Traveler Matt Scheurich Shot With Arrows By Tribesmen In Papua New Guinea

A group of Papua New Guinean tribesman hunted a foreign couple through the forest to a river, then shot them with arrows and pelted them with rocks, the Associated Press reported Tuesday. Matt Scheurich, a 28-year-old New Zealander, was struck in the chest and stomach by arrows as the tribesmen attempted to molest his french girlfriend, an anthropologist, last month.

Though Scheurich and his girlfriend escaped and were airlifted out of the remote North Fly district, the attack sheds light on potential risks of travel well-beyond the beaten path.

Tours to villages in PNG's remote highlands, which are marketed as unique opportunities to visit fascinating indigenous communities, are becoming increasingly popular. Unfortunately, violence is perhaps the only common theme among native cultures.

PNG's terrain is so rough that many villages have entirely different traditions and languages than their neighbors. One rite of passage many of these peoples shared (and may still share in places) is headhunting: Young men are not considered adult until they kill an enemy in battle and behead him. Think of it as a strange combination bar mitzvah and bris.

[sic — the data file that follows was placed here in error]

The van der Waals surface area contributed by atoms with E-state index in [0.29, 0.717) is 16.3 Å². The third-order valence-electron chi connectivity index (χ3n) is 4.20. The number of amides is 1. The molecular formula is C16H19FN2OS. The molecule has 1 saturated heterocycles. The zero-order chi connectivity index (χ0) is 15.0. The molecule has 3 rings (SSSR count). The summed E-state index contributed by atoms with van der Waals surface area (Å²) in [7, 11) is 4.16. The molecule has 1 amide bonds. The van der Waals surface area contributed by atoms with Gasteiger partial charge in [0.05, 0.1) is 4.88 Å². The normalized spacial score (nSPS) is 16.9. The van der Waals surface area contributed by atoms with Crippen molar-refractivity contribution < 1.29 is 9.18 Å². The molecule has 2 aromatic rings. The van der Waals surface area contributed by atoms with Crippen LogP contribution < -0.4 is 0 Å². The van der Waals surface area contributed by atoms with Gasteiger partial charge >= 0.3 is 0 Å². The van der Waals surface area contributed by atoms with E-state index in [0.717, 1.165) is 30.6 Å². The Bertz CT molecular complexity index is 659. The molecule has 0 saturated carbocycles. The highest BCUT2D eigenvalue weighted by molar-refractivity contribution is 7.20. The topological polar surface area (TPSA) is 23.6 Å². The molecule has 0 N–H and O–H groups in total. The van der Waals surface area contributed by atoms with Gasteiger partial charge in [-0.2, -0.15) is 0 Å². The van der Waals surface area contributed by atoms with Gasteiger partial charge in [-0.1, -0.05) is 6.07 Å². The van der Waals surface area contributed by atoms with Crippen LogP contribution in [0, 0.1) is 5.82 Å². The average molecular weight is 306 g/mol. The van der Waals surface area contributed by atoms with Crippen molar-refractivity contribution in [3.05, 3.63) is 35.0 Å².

While Scheurich's head was probably not the prize the tribesmen were after, it can be inferred that their intentions were probably not benign.

Meeting diverse peoples has become a priority for international travelers - no doubt a positive development - but talking to strangers can be risky even for adults. Not all savages are noble (and some nobles are savage).

The premium placed on the exotic has driven a certain sort of person to take increasingly extreme risks as the beaten path has gotten beaten wider and wider. India is easy, so travelers head to Sri Lanka. Sri Lanka is peaceful, so they move on to Borneo. Borneo is accessible, so travelers look to PNG.

PNG is incredibly dangerous. Hurrah.

The U.S. State Department recommends that visitors take precautions before traveling in the highlands and in the capital Port Moresby, which is basically Mos Eisley on the ocean.

Apparently an addendum should be added to those recommendations advising visitors to cover their tracks.

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